Home / Blog / Malawi students in Germany
^ Scroll to Top
Malawi students in Germany
Posted on: Thursday, October 24, 2013
Blog Category: 'Malawi General'

German student Emilia Peterson shares her thoughts on the differences between German and Malawian culture, people and lifestyles.


The African zone known as Malawi nowadays was highly under populated with few hunter-gatherers back in the 10th century, before several groups of the Bantu speaking crowds heading south, decided to put a stop to their chase and create a home around Lake Malawi to find tribes based on common ancestry.

The Republic of Malawi is a southeastern African country that strives with developing means to improve the economy and its system of education among other concerns.

Their educational strategy has shifted their interests on agriculture and practical training rather than stressing academic preparation leading to access to secondary school and universities, therefore fewer students are prone to continuing their higher studies. It’s more common for student to start working immediately after primary school.

There are two main types of primary schools, namely assisted (public) and unassisted (private) schools. Primary schools can be found in many villages and communities throughout Malawi.
Secondary education has not yet fully developed in Malawi. Malawi has five types of secondary schools. There are aided boarding schools, aided day schools, government boarding-secondary schools, government day secondary schools, and private secondary schools. And yet, in each and every one of the Agriculture seems to be a compulsory subject for all the students.

A number of Malawi youngsters look  to go abroad to study - so affording them the opportunity also to travel.

Germany, for starters, is one of the many well-developed countries in the world that provides excellent opportunities for foreign students to follow their dreams and accomplish a degree. Education in Germany is open and utterly affordable for all the students, no matter what country they’re coming from.

There are also numerous part time job opportunities offering students a chance to maintain themselves while their study.

Malawi encourages a pro-Western foreign policy, which includes good diplomatic relationships with many Western countries, Germany being one of them and also a generous bilateral donor.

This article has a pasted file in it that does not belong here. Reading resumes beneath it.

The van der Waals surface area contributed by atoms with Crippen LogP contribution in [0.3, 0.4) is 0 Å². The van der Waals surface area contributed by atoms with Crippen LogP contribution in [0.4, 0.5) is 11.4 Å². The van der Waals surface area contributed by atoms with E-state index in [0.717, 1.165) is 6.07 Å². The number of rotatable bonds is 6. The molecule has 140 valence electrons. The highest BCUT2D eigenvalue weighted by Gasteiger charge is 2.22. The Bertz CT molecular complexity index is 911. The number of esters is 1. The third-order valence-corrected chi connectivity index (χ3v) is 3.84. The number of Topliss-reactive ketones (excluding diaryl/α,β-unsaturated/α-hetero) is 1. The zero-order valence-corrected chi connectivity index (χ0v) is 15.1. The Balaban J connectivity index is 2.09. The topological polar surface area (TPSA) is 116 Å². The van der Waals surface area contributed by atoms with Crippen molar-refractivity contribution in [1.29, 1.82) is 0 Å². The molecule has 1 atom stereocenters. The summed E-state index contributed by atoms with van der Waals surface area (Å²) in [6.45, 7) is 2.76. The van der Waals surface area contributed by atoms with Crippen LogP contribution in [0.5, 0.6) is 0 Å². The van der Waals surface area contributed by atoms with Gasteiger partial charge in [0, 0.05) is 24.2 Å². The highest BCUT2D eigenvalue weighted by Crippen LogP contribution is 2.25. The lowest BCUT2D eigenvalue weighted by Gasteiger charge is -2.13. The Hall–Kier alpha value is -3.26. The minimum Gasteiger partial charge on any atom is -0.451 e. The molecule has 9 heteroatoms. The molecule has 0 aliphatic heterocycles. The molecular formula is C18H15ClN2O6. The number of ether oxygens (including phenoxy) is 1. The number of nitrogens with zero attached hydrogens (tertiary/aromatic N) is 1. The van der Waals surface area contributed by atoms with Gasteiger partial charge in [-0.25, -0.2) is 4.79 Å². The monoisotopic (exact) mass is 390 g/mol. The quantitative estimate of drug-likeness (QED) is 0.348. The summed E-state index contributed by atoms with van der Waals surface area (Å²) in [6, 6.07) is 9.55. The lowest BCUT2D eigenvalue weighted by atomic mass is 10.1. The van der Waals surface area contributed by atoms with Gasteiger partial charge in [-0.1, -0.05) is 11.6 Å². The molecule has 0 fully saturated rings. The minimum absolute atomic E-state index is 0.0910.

A number of Malawi student travel to a more developed domain in search of a decent chance for education and a better future. Some stay loyal to their country so after obtaining the certain degrees they go back and teach or help develop their area of expertise while others tend to indulge themselves on a more sophisticated lifestyle and a more profitable job market.

The German culture is immensely different, and the adaption process takes years yet with a lot of commitment and a genuine will to succeed a great number of Malawi students now cherish a symbiotic lifestyle together with every other German citizen, while they learn from each other about what lies beyond their borders.

The one thing they share is the love for music, dance, football and the love and appreciation for their natural habitat. They also share the passion for tradition and cultural heritage.

As every other expat, the Malawi students encounter a friendly and non-prejudicial environment the moment they step foot in the Germanic zone.

Germans can be cold and calculative, obeying some harsh customs yet they respect people based on who they are and their merit accomplishments in life, treating them equally race and gender wise.

German cities are all very different in their own unique way. Some are more dynamic and vibrant while others can be more peaceful and quiet. Financial wise, the western region is notoriously famous for being expensive while the East, Berlin in particular is quite affordable for a change.

A blog by Emilia Peterson.

« Go back to the blog homepage

Post a Comment
Name Email address (will not be displayed)
Your comments